Changes are envisaged in Dutch legislation applicable to public-interest entities in relation to inter alia the composition of audit committees of public-interest entities pursuant to article 39 of Directive 2014/56/EU on statutory audits of annual accounts and consolidated accounts (amending Directive 2006/43/EC) (Audit Directive). Public-interest entities include entities established in the EU whose securities are admitted to trading on an EU regulated market as well as licensed credit institutions and insurance companies having their registered office in the EU and entities designated by a member state as such .
Article 39 of the Audit Directive will be implemented by means of an amendment of the Decree of
26 July 2008 (implementing article 41 of Directive 2006/43/EC) (Decree). The Audit Directive must be transposed into national legislation of the member states on 17 June 2016 at the latest. Currently, a draft Decree has been published. The main topics of the draft Decree are discussed below.
Majority of members must be independent
The majority of the members, including the chairman, of the audit committee shall be independent from the public-interest entity. Currently, only one of the members needs to be independent. This change may force public-interest entities to change the composition of their audit committee and, possibly, also to replace supervisory directors or non-executive directors in order to meet the higher number of independent members. Articles of association and internal regulations may need to be amended to reflect the new rule. The reference to the independence criteria in best practice provision III.2.2 of the Dutch Corporate Governance Code (Code) is deleted. However, this provision can still be applied to establish independence.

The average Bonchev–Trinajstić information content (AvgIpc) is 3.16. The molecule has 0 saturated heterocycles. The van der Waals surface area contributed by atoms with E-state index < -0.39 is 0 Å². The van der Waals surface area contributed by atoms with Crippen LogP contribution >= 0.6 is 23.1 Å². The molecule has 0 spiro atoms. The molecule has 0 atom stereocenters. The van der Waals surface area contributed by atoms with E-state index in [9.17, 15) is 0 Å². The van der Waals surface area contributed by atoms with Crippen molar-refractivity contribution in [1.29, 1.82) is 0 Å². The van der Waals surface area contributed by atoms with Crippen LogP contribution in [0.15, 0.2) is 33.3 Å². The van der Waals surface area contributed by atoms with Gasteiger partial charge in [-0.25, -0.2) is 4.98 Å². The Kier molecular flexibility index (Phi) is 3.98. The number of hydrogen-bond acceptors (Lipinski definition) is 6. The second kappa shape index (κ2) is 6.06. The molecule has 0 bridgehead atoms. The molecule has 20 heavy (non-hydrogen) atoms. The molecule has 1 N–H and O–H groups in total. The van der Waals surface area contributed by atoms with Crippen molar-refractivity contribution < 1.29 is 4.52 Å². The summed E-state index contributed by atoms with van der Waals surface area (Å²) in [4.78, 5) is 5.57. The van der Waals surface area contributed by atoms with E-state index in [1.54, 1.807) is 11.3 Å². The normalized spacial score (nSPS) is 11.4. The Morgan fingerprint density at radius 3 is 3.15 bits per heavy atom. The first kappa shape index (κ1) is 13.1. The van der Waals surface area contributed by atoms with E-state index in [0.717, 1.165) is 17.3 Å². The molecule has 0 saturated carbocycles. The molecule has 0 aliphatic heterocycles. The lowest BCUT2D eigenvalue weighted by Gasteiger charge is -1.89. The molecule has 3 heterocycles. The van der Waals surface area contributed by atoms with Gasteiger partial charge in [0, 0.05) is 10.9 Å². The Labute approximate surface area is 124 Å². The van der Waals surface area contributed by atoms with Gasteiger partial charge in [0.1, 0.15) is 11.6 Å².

Financial expertise and sector knowledge
Pursuant to the Decree, at least one of the members of the audit committee must be a financial expert as meant in best practice provision III.3.2 of the Code. This reference to the Code is replaced by the provision that at least one member shall have competence in the preparation and audit of financial statements. No change in interpretation is envisaged. In addition, the Decree shall stipulate that the composition of the audit committee shall be such that it shall have the requisite sector knowledge. This requirement is also reflected in principle III.3 of the Code and should have no implications.
The existing exemptions to have an audit committee remain in place. This implies that a subsidiary, acting as a finance company, issuing bonds which are admitted to trading on an EU regulated market will continue to be exempt if its parent company has an audit committee which complies with the new requirements under the Audit Directive, as implemented in local law. For the avoidance of doubt, entities established in the EU whose securities are admitted to trading on a multilateral trading facility, such as the Luxembourg Euro MTF or the Irish Global Exchange Market, do not qualify as public-interest entities and hence are not caught by the Audit Directive.
Tasks audit committee
The audit committee will be assigned certain new tasks. As a result, audit committee regulations may need to be amended.